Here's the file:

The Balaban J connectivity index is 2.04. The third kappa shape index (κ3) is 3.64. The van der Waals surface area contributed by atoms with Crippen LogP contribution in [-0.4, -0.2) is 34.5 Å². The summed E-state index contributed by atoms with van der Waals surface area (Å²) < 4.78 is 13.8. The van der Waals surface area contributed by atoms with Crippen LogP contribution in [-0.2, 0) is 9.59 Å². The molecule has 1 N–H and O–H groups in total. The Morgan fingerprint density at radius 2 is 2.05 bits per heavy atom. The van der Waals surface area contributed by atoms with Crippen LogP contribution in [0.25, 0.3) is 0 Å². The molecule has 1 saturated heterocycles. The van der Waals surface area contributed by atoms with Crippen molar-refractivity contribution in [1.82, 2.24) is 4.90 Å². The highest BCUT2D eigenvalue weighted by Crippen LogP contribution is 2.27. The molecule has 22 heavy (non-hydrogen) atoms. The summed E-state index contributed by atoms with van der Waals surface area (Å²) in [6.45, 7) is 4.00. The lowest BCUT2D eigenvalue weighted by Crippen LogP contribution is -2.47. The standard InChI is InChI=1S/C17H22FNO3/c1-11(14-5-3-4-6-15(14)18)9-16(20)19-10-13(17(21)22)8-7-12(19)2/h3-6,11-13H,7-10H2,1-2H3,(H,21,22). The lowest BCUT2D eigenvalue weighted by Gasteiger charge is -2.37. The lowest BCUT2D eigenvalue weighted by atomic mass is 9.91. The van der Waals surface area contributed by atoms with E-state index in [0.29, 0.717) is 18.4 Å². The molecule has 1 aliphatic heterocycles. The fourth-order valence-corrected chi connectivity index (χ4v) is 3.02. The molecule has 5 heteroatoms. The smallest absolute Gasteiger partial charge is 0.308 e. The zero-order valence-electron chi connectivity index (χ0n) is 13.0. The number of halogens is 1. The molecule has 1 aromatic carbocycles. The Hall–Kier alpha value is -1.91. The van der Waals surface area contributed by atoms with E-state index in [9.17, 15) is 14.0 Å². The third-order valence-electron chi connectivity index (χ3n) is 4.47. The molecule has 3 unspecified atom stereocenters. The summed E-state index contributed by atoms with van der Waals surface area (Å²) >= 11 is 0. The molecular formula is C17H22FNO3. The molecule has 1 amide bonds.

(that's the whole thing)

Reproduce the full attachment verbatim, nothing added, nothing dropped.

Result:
The Balaban J connectivity index is 2.04. The third kappa shape index (κ3) is 3.64. The van der Waals surface area contributed by atoms with Crippen LogP contribution in [-0.4, -0.2) is 34.5 Å². The summed E-state index contributed by atoms with van der Waals surface area (Å²) < 4.78 is 13.8. The van der Waals surface area contributed by atoms with Crippen LogP contribution in [-0.2, 0) is 9.59 Å². The molecule has 1 N–H and O–H groups in total. The Morgan fingerprint density at radius 2 is 2.05 bits per heavy atom. The van der Waals surface area contributed by atoms with Crippen LogP contribution in [0.25, 0.3) is 0 Å². The molecule has 1 saturated heterocycles. The van der Waals surface area contributed by atoms with Crippen molar-refractivity contribution in [1.82, 2.24) is 4.90 Å². The highest BCUT2D eigenvalue weighted by Crippen LogP contribution is 2.27. The molecule has 22 heavy (non-hydrogen) atoms. The summed E-state index contributed by atoms with van der Waals surface area (Å²) in [6.45, 7) is 4.00. The lowest BCUT2D eigenvalue weighted by Crippen LogP contribution is -2.47. The standard InChI is InChI=1S/C17H22FNO3/c1-11(14-5-3-4-6-15(14)18)9-16(20)19-10-13(17(21)22)8-7-12(19)2/h3-6,11-13H,7-10H2,1-2H3,(H,21,22). The lowest BCUT2D eigenvalue weighted by Gasteiger charge is -2.37. The lowest BCUT2D eigenvalue weighted by atomic mass is 9.91. The van der Waals surface area contributed by atoms with E-state index in [0.29, 0.717) is 18.4 Å². The molecule has 1 aliphatic heterocycles. The fourth-order valence-corrected chi connectivity index (χ4v) is 3.02. The molecule has 5 heteroatoms. The smallest absolute Gasteiger partial charge is 0.308 e. The zero-order valence-electron chi connectivity index (χ0n) is 13.0. The number of halogens is 1. The molecule has 1 aromatic carbocycles. The Hall–Kier alpha value is -1.91. The van der Waals surface area contributed by atoms with E-state index in [9.17, 15) is 14.0 Å². The third-order valence-electron chi connectivity index (χ3n) is 4.47. The molecule has 3 unspecified atom stereocenters. The summed E-state index contributed by atoms with van der Waals surface area (Å²) >= 11 is 0. The molecular formula is C17H22FNO3. The molecule has 1 amide bonds.